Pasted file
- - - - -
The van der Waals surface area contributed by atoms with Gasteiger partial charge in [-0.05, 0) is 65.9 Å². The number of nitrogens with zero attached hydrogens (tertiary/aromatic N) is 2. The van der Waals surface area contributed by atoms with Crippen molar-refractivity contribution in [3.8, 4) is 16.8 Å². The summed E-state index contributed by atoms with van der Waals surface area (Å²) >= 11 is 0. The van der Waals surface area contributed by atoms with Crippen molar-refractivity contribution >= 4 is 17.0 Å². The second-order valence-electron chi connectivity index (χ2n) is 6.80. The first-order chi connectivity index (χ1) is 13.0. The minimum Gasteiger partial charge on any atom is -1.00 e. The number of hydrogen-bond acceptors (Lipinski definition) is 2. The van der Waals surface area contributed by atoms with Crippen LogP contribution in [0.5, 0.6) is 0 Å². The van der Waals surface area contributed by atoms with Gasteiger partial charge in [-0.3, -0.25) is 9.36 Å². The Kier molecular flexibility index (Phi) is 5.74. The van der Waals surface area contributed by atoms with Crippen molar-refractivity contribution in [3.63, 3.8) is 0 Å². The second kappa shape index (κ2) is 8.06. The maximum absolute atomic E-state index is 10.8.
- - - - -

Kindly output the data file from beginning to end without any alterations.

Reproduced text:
The van der Waals surface area contributed by atoms with Gasteiger partial charge in [-0.05, 0) is 65.9 Å². The number of nitrogens with zero attached hydrogens (tertiary/aromatic N) is 2. The van der Waals surface area contributed by atoms with Crippen molar-refractivity contribution in [3.8, 4) is 16.8 Å². The summed E-state index contributed by atoms with van der Waals surface area (Å²) >= 11 is 0. The van der Waals surface area contributed by atoms with Crippen molar-refractivity contribution >= 4 is 17.0 Å². The second-order valence-electron chi connectivity index (χ2n) is 6.80. The first-order chi connectivity index (χ1) is 13.0. The minimum Gasteiger partial charge on any atom is -1.00 e. The number of hydrogen-bond acceptors (Lipinski definition) is 2. The van der Waals surface area contributed by atoms with Crippen LogP contribution in [0.5, 0.6) is 0 Å². The van der Waals surface area contributed by atoms with Gasteiger partial charge in [-0.3, -0.25) is 9.36 Å². The Kier molecular flexibility index (Phi) is 5.74. The van der Waals surface area contributed by atoms with Crippen molar-refractivity contribution in [3.63, 3.8) is 0 Å². The second kappa shape index (κ2) is 8.06. The maximum absolute atomic E-state index is 10.8.